Note how by altering the sync delay on the trigger, I can choose where the slit appears:  adding more delay moves it up the frame  (the top bar is the front curtain and the bottom bar is the rear curtain.  Other makes of camera may have the curtains travelling down instead of up , or from side to side etc). It works well – in fact I’m surprised just how well this does work, and how seamless and easy it is to setup.  The YN622N system also allows you to mix this SuperSync activity with iTTL and manual Speedlights, all in the same exposure:  e.g. one group set to SuperSync controlling any amount of old strobes, and the other 2 groups set to iTTL or manual with CLS compatible Speedlights attached to the receivers.  Next stage is to test this outside the next time we have some strong sunlight, to see if there’s enough useful power to compete with the sun at fast shutter speeds.

This entry was posted in Equipment, Lighting.

6 Comments

  1. Ken Toogood October 19, 2014 at 12:52 pm #

    Hi and thanks for a well presented and informative explanation of the supersync function, it’s just what I’ve been looking for.

    This is precisley the situation that I’ve been wanting to explore, mixing studio strobes with speedlights using my newly aquired Yongnuo TX and triggers.

    Perhaps you could clarify one point for me, you say that you can have one group of old strobes set to Supersync and another group of Speedlights set to TTL. How would you achieve this? Isn’t the Supersync function selected via the camera’s FP setting? How would you arrange different settings for different groups.

    • scooter October 20, 2014 at 1:17 am #

      Hi Ken – you don’t need to set anything on the camera for this to work (although the receivers will kick over into SuperSync or High Speed sync based on the x-sync speed you set in the menu). The Nikon flashes all think they are on the camera (Yongnuo doesn’t re-send the Nikon AWS communication over radio, they re-created the whole thing). This is why you need to set the Nikon CLS or compatible (eg Yongnuo YN5655 or YN568) to “on” rather than “remote”. Say you have group A (set to TTL or manual) and you have some Nikon SB900’s on YN622N receivers, and you have group B set to manual with a slow studio strobe on a YN622N receiver). If the shutter speed is within x-sync (say you have this set to 1/200th) both groups will fire normally according to the settings on the YN622N-TX. Of course, for the studio strobe, it’s just a trigger – the power setting on the YN622N-TX is not used, even though you can still set it on the display. If you push the shutter speed to say 1/2000th of a second, the SB900’s on group A will fire in High Speed Sync mode, and the studio strobe will be fired in SuperSync. The YN622N’s are clever enough to work out what it attached to them (ie whether here is a CLS compatible strobe attached to the hot-shoe or not). The indicator light is green for CLS compatible lights, and orange (I think – not 100% sure as I write this) for manual flash (whether that be manual hot-shoe gun or a studio strobe on the sync cord port). Hope this helps!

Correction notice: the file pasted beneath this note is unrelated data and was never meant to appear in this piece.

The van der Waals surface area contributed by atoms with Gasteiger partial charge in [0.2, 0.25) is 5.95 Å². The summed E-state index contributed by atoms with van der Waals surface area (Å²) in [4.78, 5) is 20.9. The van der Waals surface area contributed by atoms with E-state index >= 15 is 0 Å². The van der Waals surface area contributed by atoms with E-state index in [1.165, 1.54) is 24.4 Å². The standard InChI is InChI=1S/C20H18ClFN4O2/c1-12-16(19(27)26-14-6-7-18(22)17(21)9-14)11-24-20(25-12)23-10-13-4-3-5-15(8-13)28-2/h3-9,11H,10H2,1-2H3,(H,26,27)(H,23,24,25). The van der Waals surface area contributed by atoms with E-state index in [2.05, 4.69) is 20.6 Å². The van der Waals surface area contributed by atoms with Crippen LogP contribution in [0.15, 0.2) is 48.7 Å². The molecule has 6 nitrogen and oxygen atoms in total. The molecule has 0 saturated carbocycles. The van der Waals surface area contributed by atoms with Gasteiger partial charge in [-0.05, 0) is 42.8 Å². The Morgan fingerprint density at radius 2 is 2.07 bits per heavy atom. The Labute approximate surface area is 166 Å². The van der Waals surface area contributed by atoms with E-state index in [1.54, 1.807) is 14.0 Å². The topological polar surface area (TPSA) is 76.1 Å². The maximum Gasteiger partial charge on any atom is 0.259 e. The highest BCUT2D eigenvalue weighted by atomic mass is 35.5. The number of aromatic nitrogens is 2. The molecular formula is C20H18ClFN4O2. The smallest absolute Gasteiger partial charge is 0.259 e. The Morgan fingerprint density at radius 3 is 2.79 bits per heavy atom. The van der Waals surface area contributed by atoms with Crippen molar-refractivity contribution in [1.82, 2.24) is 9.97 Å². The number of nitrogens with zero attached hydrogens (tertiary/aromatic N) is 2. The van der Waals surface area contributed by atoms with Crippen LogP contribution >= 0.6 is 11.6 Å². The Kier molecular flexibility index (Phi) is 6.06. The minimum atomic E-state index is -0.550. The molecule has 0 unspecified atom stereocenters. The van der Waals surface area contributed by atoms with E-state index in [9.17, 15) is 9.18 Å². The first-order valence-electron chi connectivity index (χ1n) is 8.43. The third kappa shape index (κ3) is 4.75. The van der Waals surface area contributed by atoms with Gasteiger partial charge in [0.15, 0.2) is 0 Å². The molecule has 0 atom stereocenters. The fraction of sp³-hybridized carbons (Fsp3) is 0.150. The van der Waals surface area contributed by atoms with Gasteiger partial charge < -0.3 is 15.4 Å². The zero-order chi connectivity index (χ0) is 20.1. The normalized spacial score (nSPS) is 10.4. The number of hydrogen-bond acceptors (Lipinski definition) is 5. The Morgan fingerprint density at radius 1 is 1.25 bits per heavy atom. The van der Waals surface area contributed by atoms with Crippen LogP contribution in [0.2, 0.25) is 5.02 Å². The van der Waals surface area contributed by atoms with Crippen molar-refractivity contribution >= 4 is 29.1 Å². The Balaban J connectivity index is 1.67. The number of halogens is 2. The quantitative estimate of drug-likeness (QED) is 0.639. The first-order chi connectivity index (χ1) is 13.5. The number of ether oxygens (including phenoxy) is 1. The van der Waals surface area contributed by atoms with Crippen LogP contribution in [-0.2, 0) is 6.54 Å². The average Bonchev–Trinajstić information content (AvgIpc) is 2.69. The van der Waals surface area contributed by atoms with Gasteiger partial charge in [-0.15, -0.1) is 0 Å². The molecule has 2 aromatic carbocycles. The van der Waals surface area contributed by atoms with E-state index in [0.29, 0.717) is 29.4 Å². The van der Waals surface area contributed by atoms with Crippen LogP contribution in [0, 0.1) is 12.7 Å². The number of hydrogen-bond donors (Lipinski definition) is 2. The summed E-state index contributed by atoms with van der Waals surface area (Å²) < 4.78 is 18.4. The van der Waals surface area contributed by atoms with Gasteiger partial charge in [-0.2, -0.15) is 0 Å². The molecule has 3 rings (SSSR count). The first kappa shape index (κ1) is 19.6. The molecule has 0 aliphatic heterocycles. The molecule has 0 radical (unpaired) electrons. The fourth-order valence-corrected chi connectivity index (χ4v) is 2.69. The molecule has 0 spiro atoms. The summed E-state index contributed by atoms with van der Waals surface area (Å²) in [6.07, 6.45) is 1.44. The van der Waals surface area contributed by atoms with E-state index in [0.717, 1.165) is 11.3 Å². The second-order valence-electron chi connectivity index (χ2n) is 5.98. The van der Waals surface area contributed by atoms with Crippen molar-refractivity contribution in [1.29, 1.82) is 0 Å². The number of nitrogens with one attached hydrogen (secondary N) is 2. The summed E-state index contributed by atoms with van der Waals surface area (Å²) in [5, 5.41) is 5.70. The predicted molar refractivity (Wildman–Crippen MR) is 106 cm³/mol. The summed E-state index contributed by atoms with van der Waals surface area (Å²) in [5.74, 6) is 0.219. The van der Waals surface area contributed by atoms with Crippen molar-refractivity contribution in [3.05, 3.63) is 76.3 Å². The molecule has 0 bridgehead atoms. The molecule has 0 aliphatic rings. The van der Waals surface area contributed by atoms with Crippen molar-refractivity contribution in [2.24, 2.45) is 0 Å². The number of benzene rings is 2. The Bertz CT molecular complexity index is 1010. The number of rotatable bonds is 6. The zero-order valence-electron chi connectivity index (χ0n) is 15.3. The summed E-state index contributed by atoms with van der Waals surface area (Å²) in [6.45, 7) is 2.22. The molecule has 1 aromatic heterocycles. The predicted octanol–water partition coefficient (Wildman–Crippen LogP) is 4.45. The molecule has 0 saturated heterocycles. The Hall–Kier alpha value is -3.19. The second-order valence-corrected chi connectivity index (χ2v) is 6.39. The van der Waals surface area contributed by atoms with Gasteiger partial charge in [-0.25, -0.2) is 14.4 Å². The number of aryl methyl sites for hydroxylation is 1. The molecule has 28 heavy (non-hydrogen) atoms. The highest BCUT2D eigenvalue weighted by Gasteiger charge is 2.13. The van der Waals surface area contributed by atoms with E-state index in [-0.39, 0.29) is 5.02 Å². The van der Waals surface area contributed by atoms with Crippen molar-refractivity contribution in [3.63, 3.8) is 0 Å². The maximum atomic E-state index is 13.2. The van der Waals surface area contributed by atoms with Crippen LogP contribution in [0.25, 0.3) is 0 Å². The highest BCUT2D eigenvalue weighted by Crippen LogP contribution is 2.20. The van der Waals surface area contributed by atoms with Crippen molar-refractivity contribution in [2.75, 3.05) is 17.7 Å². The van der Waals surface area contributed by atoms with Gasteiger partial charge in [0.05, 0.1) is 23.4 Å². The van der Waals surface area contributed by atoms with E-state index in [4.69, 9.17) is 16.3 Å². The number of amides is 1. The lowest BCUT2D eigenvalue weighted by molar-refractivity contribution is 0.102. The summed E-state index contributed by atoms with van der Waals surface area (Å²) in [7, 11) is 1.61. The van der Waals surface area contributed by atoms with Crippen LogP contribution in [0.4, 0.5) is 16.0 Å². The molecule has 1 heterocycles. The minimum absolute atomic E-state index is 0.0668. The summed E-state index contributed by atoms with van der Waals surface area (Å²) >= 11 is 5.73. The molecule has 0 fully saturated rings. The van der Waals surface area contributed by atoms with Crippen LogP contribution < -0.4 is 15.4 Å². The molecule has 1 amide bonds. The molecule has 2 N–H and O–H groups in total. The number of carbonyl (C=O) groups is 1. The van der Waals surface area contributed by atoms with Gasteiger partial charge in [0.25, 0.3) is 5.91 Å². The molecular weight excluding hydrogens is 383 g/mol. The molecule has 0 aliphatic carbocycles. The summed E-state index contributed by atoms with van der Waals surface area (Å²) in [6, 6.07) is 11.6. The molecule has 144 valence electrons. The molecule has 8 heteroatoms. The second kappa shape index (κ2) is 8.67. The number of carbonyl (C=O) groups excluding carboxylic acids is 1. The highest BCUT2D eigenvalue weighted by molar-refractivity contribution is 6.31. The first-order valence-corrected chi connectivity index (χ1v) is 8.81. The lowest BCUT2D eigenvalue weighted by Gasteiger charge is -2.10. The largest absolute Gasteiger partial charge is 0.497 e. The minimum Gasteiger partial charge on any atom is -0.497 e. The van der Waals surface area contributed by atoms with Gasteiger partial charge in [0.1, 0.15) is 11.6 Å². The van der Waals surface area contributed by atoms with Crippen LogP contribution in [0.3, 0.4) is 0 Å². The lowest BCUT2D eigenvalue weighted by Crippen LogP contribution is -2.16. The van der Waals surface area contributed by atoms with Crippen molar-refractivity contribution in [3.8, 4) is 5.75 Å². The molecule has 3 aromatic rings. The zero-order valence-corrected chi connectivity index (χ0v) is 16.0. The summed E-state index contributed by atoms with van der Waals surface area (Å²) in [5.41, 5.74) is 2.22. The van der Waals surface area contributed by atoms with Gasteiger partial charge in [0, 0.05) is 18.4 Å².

OWen

      • Ken Toogood October 21, 2014 at 11:33 am #

        Owen,

        thanks for taking the time to reply, all is becoming clear. Your comment about Yongnuo not resending the AWS communication helps to explain some of the idiosyncrasies of the system.

        I’ve been having a play with my kit (Nikon D7000, YN622-TX, YN622N receivers, Yongnuo 568 and Nikon SB-700 speedlights) to try and become more familiar with their operation before I use them in anger and it has thrown up some observations and questions that perhaps you could comment on. Forgive me if I’ve strayed from the original Supersync topic a little bit.

        You say YN622N’s are clever enough to know what is attached to them and that the indicator light changes to reflect this. Green for CLS compatible lights. No matter how I set up my Speedlights I never get the green indication although they are definitely in iTTL mode and functioning correctly. If however I attach a YN622N to my camera as a transmitter the LED will change colour to indicate whether it is transmitting in manual or iTTL mode (orange or green)?

        I’m struggling a bit to understand the iTTL BL function so any explanation would be particularly appreciated. With my SB-700 mounted on the camera it will switch between iTTL BL and iTTL depending on the metering mode selected. All very logical and understandable. With the SB-700 off camera the only mode available (as far as I know) is iTTL. Is this Nikon in their wisdom telling me that no one in their right mind would want to use fill flash with the speedlight off camera or am I missing something?